· • The willingness to experience difficult emotions, thoughts, and physical sensations
· • Conjuring a defusion charm in order to reduce the believability of our thoughts
· • Using mindfulness to observe your experiences
· • Staying true to your superhero self, no matter the situation or environment you are in
· • Practicing self-compassion (the healing potion), which allows you to be kind to yourself and to realize that you are not alone in your struggle
· • Identifying your values and taking steps to move in those directions
In fact, I would imagine that you have already begun the process of change. We can take a look at the same survey you initially filled out to assess whether anything has changed. Please answer the following questions and count the number of True and False responses.
1. My symptoms overwhelm me T/F
2. I must get rid of my depression/anxiety/shame/anger T/F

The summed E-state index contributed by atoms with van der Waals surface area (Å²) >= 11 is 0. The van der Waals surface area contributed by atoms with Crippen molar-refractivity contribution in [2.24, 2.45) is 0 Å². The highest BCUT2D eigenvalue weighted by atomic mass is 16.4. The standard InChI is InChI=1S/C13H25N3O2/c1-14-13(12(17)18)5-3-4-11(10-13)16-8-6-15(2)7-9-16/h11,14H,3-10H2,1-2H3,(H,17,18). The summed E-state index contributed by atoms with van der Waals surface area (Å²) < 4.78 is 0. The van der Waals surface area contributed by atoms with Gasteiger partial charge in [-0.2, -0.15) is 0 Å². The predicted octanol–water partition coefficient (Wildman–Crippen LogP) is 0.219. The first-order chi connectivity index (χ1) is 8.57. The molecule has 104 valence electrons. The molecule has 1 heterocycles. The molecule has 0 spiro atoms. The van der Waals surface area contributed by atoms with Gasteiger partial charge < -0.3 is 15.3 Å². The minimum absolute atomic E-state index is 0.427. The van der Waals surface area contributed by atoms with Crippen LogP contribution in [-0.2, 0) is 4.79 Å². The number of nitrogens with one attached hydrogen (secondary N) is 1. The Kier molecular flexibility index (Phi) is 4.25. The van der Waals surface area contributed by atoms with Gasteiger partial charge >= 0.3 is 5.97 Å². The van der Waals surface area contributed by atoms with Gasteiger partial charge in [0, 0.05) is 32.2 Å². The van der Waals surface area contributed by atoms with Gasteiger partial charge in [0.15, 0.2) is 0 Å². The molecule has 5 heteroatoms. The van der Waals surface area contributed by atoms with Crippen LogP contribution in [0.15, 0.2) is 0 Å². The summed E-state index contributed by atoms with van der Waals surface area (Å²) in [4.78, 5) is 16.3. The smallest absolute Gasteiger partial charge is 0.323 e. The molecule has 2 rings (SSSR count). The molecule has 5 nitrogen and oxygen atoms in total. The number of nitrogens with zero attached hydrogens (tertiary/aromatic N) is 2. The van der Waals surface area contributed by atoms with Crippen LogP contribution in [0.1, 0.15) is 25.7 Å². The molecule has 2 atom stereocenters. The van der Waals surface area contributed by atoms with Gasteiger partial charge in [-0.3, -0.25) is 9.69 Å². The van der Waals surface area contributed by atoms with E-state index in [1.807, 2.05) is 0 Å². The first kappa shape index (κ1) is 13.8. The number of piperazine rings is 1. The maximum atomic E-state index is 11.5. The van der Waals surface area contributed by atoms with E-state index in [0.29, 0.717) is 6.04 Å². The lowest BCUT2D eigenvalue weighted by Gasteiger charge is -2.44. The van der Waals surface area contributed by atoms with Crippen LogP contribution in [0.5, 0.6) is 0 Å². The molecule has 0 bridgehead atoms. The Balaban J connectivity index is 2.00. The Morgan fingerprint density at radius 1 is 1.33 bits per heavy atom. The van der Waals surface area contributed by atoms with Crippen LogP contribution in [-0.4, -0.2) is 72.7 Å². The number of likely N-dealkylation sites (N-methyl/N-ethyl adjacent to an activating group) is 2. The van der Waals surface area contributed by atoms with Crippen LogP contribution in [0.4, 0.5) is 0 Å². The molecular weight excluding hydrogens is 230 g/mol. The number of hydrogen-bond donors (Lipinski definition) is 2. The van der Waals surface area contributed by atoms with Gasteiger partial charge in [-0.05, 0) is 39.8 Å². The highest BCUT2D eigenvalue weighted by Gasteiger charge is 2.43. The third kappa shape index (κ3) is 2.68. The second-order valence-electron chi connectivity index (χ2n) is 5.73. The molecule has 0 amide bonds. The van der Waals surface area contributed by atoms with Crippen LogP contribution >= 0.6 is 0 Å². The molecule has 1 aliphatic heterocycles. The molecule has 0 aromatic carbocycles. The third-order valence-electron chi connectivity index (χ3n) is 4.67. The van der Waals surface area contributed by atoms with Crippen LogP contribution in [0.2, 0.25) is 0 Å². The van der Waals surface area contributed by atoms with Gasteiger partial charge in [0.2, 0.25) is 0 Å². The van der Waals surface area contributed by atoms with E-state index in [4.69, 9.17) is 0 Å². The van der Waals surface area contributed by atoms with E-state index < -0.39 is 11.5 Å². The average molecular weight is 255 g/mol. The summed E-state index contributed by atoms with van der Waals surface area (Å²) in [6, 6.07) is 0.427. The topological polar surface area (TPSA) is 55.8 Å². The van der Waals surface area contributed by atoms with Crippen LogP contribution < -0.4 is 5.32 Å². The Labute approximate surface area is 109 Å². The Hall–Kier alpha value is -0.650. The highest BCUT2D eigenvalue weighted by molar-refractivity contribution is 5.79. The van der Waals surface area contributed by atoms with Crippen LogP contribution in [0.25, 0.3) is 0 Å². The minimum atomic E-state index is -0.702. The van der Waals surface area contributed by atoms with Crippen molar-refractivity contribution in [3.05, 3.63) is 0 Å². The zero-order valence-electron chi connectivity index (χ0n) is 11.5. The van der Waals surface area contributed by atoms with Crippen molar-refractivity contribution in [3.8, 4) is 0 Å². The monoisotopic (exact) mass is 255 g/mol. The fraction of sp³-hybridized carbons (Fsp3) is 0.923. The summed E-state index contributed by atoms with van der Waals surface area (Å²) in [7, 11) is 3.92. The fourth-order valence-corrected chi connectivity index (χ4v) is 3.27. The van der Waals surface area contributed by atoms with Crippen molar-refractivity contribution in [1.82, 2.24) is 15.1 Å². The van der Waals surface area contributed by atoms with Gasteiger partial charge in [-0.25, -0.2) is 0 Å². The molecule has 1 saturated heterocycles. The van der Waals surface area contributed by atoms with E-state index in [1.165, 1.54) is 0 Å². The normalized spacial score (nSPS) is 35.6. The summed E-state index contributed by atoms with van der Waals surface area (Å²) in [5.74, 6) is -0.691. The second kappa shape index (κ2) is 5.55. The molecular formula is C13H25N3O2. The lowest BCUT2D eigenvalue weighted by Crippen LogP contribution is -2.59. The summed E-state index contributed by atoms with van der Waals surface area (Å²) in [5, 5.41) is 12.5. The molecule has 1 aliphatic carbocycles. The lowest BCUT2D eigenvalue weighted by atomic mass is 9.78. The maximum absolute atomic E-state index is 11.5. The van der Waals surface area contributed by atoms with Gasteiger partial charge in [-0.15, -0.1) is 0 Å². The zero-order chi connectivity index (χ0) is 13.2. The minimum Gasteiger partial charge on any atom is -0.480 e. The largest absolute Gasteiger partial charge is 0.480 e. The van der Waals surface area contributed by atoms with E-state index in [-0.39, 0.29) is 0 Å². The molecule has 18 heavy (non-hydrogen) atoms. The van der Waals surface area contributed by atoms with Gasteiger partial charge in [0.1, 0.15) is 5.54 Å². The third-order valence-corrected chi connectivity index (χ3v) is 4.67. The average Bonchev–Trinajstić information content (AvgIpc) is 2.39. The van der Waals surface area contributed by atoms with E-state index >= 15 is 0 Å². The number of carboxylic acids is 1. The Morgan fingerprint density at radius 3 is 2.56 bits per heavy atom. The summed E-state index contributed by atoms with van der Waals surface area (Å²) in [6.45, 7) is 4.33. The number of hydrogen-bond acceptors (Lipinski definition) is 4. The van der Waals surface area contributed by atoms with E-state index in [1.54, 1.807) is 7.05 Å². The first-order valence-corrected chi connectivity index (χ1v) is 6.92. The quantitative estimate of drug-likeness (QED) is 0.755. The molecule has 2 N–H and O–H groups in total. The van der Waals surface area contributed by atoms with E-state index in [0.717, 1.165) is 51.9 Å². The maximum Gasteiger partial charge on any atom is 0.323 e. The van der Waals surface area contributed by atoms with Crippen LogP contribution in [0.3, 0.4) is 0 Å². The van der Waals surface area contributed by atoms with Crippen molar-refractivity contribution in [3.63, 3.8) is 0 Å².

3. I spend most of my time worrying about the future T/F
4. I spend a lot of my time fixating on the past T/F
5. My self-critical thoughts (such as “I’m not good enough” or “I’m not attractive enough”) have become my identity T/F
6. I don’t spend enough time doing things I care about T/F
7. I am unhappy with many aspects of my life T/F
What did you notice? Did anything change? What still needs to be worked on?
Keep in mind that it is perfectly normal to continue to struggle in some areas. In fact, Monica and Neil still struggle with some of their monsters at times, and Katrina does too, but overall they are getting better. It is also normal to have setbacks, especially after a drastic life change. But most people find that once they are able to get back to practicing their skills again, they are able to get back on track faster than they did when they initially began the training.